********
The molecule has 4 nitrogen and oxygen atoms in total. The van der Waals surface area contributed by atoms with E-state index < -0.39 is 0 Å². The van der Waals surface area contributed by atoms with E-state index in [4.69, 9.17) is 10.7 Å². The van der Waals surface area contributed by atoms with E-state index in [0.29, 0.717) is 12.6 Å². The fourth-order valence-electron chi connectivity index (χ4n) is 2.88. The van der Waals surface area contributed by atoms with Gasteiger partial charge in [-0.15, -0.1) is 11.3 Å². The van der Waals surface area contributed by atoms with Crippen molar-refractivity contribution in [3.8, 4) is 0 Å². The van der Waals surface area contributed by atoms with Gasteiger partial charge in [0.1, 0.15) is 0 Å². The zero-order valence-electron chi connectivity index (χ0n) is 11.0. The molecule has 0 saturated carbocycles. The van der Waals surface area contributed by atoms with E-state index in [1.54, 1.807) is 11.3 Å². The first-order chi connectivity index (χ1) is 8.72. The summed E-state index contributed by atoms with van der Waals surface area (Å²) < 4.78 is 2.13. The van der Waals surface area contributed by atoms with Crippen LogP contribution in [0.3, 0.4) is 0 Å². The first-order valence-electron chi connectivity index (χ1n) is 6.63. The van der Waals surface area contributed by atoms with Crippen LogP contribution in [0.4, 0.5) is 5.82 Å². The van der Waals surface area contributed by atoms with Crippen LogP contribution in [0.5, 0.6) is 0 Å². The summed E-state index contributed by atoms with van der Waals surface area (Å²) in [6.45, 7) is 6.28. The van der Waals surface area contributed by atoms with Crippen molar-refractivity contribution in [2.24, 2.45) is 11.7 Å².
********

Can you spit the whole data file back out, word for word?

The molecule has 4 nitrogen and oxygen atoms in total. The van der Waals surface area contributed by atoms with E-state index < -0.39 is 0 Å². The van der Waals surface area contributed by atoms with E-state index in [4.69, 9.17) is 10.7 Å². The van der Waals surface area contributed by atoms with E-state index in [0.29, 0.717) is 12.6 Å². The fourth-order valence-electron chi connectivity index (χ4n) is 2.88. The van der Waals surface area contributed by atoms with Gasteiger partial charge in [-0.15, -0.1) is 11.3 Å². The van der Waals surface area contributed by atoms with Crippen molar-refractivity contribution in [3.8, 4) is 0 Å². The van der Waals surface area contributed by atoms with Gasteiger partial charge in [0.1, 0.15) is 0 Å². The zero-order valence-electron chi connectivity index (χ0n) is 11.0. The molecule has 0 saturated carbocycles. The van der Waals surface area contributed by atoms with E-state index in [1.54, 1.807) is 11.3 Å². The first-order chi connectivity index (χ1) is 8.72. The summed E-state index contributed by atoms with van der Waals surface area (Å²) < 4.78 is 2.13. The van der Waals surface area contributed by atoms with Crippen LogP contribution in [0.3, 0.4) is 0 Å². The first-order valence-electron chi connectivity index (χ1n) is 6.63. The van der Waals surface area contributed by atoms with Crippen LogP contribution in [0.4, 0.5) is 5.82 Å². The van der Waals surface area contributed by atoms with Crippen LogP contribution in [0.5, 0.6) is 0 Å². The summed E-state index contributed by atoms with van der Waals surface area (Å²) in [6.45, 7) is 6.28. The van der Waals surface area contributed by atoms with Crippen molar-refractivity contribution in [2.24, 2.45) is 11.7 Å².